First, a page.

Then, just as I was putting together the last dog houses, the snow came. We still don’t have spikes for the tires of the cart, so that put an end to control. Now it was time to head up in the mountains and find trails. I poured over maps and figured that a good starting point would be the cross-country trails. I know, it’s not 100% right to be using those, but we had to start somewhere. So one brilliant Saturday I loaded the dogs in the truck, put a sled on top and starting looking for those cross-country trails. It took me a little while to actually find them in the labyrinth of small mountain roads around here. After a few times of nearly getting stuck and turning around in narrow and uncomfortable places I could finally take them for a proper run. Only the trail I was on hadn’t been driven that day. So after a while we lost it, didn’t know where to go, turned around and came back home.
From that point on our map got a little bigger for every passing week. We went somewhere, lost the trail or took a wrong turn somewhere, didn’t know where we were, turned around, tried again next time. Again and again and again.
In snow, white-outs, storms and under beautiful sunshine we figured it out together. Sometimes when I wasn’t sure the dogs knew what to do. Sometimes it was the other way around. Once I was nearly blown off my sled. Once I tried to get them up towards Hallingnatten in a white-out and they all said ‘oh no no to hell with that!’ turned around and went back to the forest. But through it all we learned to trust each other. We became a team. Not just a driver with her dogs. But both parts working together as one. And that’s when the magic started happening.
When the two ladies in front really started to trust me I started steering them away from the ski trails to find our own routes for next winter. It’s a really nice feature for a leader dog to be able to jump off the beaten path and head out in the deep snow. So then we did the whole thing again. We ventured away from the ski trails for a while looking for ways, got stuck or lost or both, turned around and tried again next time. Little by little we created our own network of trails, repeated it over and over so we all remember it, and mapped the places we yet have to go and discover.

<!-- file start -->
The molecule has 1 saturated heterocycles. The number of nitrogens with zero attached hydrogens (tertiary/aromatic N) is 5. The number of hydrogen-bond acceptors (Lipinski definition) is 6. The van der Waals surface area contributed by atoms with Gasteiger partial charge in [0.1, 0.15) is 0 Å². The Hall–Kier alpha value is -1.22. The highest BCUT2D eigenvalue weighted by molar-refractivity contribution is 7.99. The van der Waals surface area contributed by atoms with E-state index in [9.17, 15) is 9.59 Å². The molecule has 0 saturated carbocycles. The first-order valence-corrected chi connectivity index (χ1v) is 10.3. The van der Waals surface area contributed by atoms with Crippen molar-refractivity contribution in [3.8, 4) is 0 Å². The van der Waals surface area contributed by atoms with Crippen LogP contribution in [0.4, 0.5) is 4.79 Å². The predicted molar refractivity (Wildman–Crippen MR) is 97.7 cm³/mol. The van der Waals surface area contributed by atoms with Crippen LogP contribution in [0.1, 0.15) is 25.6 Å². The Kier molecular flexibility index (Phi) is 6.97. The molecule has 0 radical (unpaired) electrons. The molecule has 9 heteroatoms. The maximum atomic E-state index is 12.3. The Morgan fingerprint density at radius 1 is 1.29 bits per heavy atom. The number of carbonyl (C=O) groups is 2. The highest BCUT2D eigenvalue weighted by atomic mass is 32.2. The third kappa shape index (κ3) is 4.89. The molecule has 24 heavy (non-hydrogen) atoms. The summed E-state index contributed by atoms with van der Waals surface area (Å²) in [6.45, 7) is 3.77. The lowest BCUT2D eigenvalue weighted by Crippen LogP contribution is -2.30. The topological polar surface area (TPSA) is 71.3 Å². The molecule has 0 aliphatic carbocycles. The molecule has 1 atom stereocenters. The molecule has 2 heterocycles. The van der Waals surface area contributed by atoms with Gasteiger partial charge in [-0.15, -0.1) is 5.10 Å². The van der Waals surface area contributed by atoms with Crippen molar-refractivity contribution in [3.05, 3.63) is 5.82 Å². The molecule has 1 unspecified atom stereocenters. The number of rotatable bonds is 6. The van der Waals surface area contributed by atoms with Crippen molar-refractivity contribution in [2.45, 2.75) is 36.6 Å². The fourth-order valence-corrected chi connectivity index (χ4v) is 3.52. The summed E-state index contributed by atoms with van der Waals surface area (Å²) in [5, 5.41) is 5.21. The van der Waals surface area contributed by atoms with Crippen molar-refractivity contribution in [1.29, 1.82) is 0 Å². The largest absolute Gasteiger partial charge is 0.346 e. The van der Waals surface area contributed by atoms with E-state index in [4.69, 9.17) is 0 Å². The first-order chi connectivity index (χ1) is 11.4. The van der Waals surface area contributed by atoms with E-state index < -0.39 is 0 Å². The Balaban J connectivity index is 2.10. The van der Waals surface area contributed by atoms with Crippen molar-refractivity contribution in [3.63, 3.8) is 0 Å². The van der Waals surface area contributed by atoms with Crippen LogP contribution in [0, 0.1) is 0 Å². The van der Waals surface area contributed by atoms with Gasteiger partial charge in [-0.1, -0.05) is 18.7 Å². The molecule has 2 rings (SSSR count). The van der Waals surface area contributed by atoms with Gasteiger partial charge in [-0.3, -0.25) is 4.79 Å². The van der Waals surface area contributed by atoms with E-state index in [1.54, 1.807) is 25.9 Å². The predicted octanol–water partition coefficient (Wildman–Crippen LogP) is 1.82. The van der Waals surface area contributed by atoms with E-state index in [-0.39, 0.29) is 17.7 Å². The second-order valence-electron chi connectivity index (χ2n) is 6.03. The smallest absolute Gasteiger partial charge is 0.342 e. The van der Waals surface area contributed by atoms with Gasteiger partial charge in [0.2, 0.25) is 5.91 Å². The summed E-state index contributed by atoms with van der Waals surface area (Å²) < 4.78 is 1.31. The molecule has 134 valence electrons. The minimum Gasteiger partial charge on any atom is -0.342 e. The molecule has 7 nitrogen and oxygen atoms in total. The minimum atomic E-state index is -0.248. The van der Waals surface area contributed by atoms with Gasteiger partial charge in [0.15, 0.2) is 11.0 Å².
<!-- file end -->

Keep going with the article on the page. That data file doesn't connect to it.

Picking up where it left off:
Out of our trial-and-error we learned so much. We got to drive tourists for the local alpine skiing center and participated in a race. We met so many other mushers and got so much valuable information from them. We planned how to rebuild our kennels, how to fence in our yard, how to make it all better and more functional and practical. We have two more dogs coming soon and a litter of puppies on the way.
It’s crazy to think that only four months ago we were looking for the start of the skiing trails. That it’s only five months ago the dogs came and I drove them off the driveway, pretty unsure if we’d make it back without having to call for help.
Even with all the mistakes we made and with everything we still have to learn, I think season zero has been a success. Now I look forward to season one, which will hopefully include three races and a whole lot more of exploring these mountains.
It’s been one heck of a fantastic winter. I can feel the tiredness hanging in my body after it. But it’s the good kind of the tired, the kind that means that something exciting is going on and that there’s always something to look forward to.